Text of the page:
Given that Zagreb is the capital of Croatia, the city may often take up more room on the Croatian news scene than other cities and places in the country. Such an example was the programme the city prepared for European Mobility Week (like the event in the Zagreb City Museum), the celebration of which took place on Wednesday with the commemoration of World Car-Free Day on September the 22nd.
That said, other towns in Croatia had their programmes too. One such example is the Eastern Istrian coastal town of Pula.
As the local Pula.hr website stated, this year’s edition of the European Mobility Week programme in Pula was added to with a motto ”Mobility with zero-emissions for everyone”, with which Pula entered its fifteenth year of organising activities for the occasion.
”In marking this important event, partners from the Muscular Dystrophy Society of Istria, the Istria County police force, and the Croatian Car Club Pula-Rovinj have been joining us every year. By participating in European Mobility Week, we want to encourage sustainable development and upgrade urban traffic. Twenty new buses operating in Pula are fueled by natural gas which satisfies the highest ecological standards and are adapted to disabled people. This all contributes to the image of Pula as a modern European town,” said Pula’s Deputy Mayor Elena Puh Belci at the opening in the programme earlier this week.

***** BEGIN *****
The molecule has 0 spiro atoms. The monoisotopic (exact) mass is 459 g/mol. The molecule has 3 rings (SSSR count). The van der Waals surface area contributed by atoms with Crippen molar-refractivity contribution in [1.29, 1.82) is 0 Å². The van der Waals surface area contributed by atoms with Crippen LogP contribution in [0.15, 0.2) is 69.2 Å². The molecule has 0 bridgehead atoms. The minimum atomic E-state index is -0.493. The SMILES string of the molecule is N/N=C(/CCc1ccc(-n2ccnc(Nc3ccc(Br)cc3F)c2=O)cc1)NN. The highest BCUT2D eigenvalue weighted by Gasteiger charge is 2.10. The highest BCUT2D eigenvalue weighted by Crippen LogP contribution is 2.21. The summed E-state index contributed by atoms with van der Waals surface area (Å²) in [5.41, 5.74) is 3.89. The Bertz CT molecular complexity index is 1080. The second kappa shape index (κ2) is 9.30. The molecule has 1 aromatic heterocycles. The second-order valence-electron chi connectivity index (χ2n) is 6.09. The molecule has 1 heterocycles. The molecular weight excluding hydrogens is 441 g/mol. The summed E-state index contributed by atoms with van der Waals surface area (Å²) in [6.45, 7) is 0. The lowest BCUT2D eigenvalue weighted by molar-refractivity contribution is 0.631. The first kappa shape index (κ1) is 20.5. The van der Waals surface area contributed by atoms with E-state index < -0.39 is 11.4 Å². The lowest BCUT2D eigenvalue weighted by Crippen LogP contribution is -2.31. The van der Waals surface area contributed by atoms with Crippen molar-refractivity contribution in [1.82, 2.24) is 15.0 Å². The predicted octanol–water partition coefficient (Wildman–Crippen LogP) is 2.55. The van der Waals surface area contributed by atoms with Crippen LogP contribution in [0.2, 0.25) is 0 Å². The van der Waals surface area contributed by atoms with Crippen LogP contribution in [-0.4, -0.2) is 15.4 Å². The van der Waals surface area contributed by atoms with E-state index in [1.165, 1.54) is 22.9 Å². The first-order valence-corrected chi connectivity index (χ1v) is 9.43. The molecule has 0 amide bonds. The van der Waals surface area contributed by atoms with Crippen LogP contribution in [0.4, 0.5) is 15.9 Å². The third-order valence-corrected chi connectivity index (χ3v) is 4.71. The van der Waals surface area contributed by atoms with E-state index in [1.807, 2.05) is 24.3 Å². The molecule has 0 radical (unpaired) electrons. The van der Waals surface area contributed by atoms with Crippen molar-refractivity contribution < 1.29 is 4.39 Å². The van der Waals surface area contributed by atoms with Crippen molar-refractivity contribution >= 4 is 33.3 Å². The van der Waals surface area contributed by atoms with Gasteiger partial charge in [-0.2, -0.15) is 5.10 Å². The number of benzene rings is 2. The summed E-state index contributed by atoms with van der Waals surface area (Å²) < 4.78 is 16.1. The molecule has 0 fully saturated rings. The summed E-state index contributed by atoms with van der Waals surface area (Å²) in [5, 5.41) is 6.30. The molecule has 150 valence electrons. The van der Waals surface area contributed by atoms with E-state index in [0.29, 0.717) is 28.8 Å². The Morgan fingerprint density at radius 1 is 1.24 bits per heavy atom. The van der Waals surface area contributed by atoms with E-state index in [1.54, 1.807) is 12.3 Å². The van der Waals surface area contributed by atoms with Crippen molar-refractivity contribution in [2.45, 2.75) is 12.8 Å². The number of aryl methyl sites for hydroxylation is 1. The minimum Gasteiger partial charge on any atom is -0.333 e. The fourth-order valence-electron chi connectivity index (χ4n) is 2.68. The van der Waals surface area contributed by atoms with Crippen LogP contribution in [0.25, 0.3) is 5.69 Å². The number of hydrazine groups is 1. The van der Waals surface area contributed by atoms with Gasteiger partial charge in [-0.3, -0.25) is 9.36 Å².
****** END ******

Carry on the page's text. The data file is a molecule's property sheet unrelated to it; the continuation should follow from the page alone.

On Wednesday, in the spirit of Car-Free Days, the main waterfront, Lungo Mare promenade, was closed for car traffic from 06:30 to 15:30.
”The pedestrians we bumped into yesterday thought some construction work was underway instead of it all being a promotion of a more healthy lifestyle, given the no-traffic-sign was placed all the way from Valkan to Mornar,” wrote the local Glas Istre daily newspaper.
Glas Istre journalists also asked the locals whether or not Lungomare should be closed for traffic in general and not just symbolically on September the 22nd.
”It would actually be really nice if people could have a promenade without traffic so they could walk its whole length. Given that the younger population gathers here on benches at night, maybe it would be good for the promenade to be open for traffic from 22:00 to 06:00,” locals Tin Knežević and Ana Milotić told Glas Istre.
”It should be closed off for traffic. People need to move more and walk around more, and there’s too much traffic here. People want to jump straight from their cars into the sea without doing any walking. The beginning of this road is slim and the road from the restaurants goes off in two directions, so everyone should arrive here by walking,” said Marta Pešutić.
While many in the article felt that cars on Lungomare should be limited, apart from not being sure whether or not something like that would be possible in the near future, some people also openly took into account the fact that cars aren’t useless.
”Cars get in the way, but sometimes they’re needed, so maybe we should think about that too,” concluded Glas Istre with a quote from Mira Filipović.
Learn more about Pula in our TC guide.
For more about ecology in Croatia, follow TCN’s dedicated page.